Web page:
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9.3: Chapter Summary

  • Page ID
    37110
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    As a Buddhist example of the way of mystical quest, the excerpt presents a straightforward prescription for a course of satipatthana meditation as taught in a Theravada meditation center in Rangoon, Burma. Very concrete and specific as it is, it is nevertheless presented as one of the most direct paths to enlightenment: liberation from all that binds one to the suffering of samsara and at-onement with that transcendent mysterious state known as nirvana/nibbana. Stepby-step it covers attitude, posture, breathing, mindful awareness of all that is going on within oneself, focus of attention, how distractions should be handled, and so forth. Little is said of what one is to experience as a result; mostly the emphasis is on mindful attention of what is concretely going on here and now in one's present psychophysical, samsaric state-namely, the state from which one is supposed ultimately to become liberated.

    The Christian example of the way of mystical quest is an account of the Prayer of the Heart from the Eastern Orthodox tradition of spirituality known as hesychasm. Much less a step-by-step prescription than the Buddhist example, this account characterizes the course of meditation as an entry into a dynamic rapport of one's heart with God, focused by means of the Jesus Prayer: "Lord Jesus Christ, Son of God, have mercy upon me, a sinner." Here too some attention is given to attitude, posture, breathing, mindful awareness of all that is going on within oneself, focus of attention, how distractions should be handled, and so forth. Little is said of what one is leaving behind, but much is said of what is anticipated to be the transformation (theosis) of oneself as the Jesus Prayer by divine grace comes to pray itself, and one is said to be taken up into the very presence and life of God/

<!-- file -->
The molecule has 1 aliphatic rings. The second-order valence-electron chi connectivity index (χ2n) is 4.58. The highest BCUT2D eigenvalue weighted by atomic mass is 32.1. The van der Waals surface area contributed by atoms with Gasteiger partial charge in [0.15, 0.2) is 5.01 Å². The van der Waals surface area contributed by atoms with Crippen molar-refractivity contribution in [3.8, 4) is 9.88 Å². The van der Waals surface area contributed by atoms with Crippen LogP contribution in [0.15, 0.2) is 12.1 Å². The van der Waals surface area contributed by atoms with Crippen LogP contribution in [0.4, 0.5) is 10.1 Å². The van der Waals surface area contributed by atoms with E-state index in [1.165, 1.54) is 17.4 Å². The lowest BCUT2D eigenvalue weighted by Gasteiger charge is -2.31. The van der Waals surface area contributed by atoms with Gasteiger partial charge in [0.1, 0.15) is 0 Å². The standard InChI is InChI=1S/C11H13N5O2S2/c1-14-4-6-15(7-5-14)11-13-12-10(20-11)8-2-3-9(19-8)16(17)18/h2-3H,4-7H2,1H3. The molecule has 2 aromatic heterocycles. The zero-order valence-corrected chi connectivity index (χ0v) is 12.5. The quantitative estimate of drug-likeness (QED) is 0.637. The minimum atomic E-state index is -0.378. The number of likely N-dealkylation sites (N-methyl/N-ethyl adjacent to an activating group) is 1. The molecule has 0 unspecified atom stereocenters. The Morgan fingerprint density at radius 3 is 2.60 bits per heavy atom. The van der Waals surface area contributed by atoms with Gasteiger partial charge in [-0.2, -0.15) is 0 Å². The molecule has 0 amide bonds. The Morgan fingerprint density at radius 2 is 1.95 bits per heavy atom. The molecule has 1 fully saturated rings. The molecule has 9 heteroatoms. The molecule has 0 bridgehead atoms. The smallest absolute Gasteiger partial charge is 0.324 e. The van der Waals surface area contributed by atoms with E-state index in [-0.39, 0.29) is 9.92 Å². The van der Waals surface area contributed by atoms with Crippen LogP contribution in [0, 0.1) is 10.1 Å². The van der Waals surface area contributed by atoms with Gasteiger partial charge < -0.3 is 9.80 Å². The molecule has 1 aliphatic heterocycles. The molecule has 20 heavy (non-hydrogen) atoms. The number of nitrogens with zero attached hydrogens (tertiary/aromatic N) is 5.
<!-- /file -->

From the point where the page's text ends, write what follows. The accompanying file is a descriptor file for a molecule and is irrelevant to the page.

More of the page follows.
This page titled 9.3: Chapter Summary is shared under a CC BY-NC 4.0 license and was authored, remixed, and/or curated by Dale Cannon (Independent) via source content that was edited to the style and standards of the LibreTexts platform; a detailed edit history is available upon request.